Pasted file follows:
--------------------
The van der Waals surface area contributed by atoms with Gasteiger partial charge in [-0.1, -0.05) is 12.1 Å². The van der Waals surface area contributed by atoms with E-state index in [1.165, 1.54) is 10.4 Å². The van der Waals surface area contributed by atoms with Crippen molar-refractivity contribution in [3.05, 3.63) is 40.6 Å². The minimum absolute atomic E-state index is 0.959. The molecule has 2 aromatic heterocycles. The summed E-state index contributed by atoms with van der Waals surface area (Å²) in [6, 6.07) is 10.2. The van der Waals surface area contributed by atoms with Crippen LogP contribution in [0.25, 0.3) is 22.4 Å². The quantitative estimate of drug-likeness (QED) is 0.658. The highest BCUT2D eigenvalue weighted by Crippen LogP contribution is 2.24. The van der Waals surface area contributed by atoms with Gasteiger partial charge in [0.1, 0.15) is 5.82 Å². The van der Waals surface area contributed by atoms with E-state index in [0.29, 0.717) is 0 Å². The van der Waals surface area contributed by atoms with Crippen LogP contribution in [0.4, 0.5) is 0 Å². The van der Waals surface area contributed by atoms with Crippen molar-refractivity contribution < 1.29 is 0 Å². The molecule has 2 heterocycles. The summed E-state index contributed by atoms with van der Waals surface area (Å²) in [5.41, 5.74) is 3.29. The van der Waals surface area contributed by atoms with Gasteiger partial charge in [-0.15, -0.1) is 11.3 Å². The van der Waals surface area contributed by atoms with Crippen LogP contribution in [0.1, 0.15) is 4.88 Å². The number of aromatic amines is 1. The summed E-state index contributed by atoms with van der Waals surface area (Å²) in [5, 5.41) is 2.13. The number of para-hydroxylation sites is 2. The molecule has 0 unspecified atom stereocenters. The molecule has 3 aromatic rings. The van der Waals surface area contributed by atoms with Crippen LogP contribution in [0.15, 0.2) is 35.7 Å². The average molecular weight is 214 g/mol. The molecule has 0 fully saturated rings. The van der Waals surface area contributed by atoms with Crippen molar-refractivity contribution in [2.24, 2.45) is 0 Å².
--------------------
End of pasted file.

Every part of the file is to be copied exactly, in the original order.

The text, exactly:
The van der Waals surface area contributed by atoms with Gasteiger partial charge in [-0.1, -0.05) is 12.1 Å². The van der Waals surface area contributed by atoms with E-state index in [1.165, 1.54) is 10.4 Å². The van der Waals surface area contributed by atoms with Crippen molar-refractivity contribution in [3.05, 3.63) is 40.6 Å². The minimum absolute atomic E-state index is 0.959. The molecule has 2 aromatic heterocycles. The summed E-state index contributed by atoms with van der Waals surface area (Å²) in [6, 6.07) is 10.2. The van der Waals surface area contributed by atoms with Crippen LogP contribution in [0.25, 0.3) is 22.4 Å². The quantitative estimate of drug-likeness (QED) is 0.658. The highest BCUT2D eigenvalue weighted by Crippen LogP contribution is 2.24. The van der Waals surface area contributed by atoms with Gasteiger partial charge in [0.1, 0.15) is 5.82 Å². The van der Waals surface area contributed by atoms with E-state index in [0.29, 0.717) is 0 Å². The van der Waals surface area contributed by atoms with Crippen LogP contribution in [0.4, 0.5) is 0 Å². The van der Waals surface area contributed by atoms with Crippen molar-refractivity contribution < 1.29 is 0 Å². The molecule has 2 heterocycles. The summed E-state index contributed by atoms with van der Waals surface area (Å²) in [5.41, 5.74) is 3.29. The van der Waals surface area contributed by atoms with Gasteiger partial charge in [-0.15, -0.1) is 11.3 Å². The van der Waals surface area contributed by atoms with Crippen LogP contribution in [0.1, 0.15) is 4.88 Å². The number of aromatic amines is 1. The summed E-state index contributed by atoms with van der Waals surface area (Å²) in [5, 5.41) is 2.13. The number of para-hydroxylation sites is 2. The molecule has 0 unspecified atom stereocenters. The molecule has 3 aromatic rings. The van der Waals surface area contributed by atoms with Crippen LogP contribution in [0.15, 0.2) is 35.7 Å². The average molecular weight is 214 g/mol. The molecule has 0 fully saturated rings. The van der Waals surface area contributed by atoms with Crippen molar-refractivity contribution in [2.24, 2.45) is 0 Å².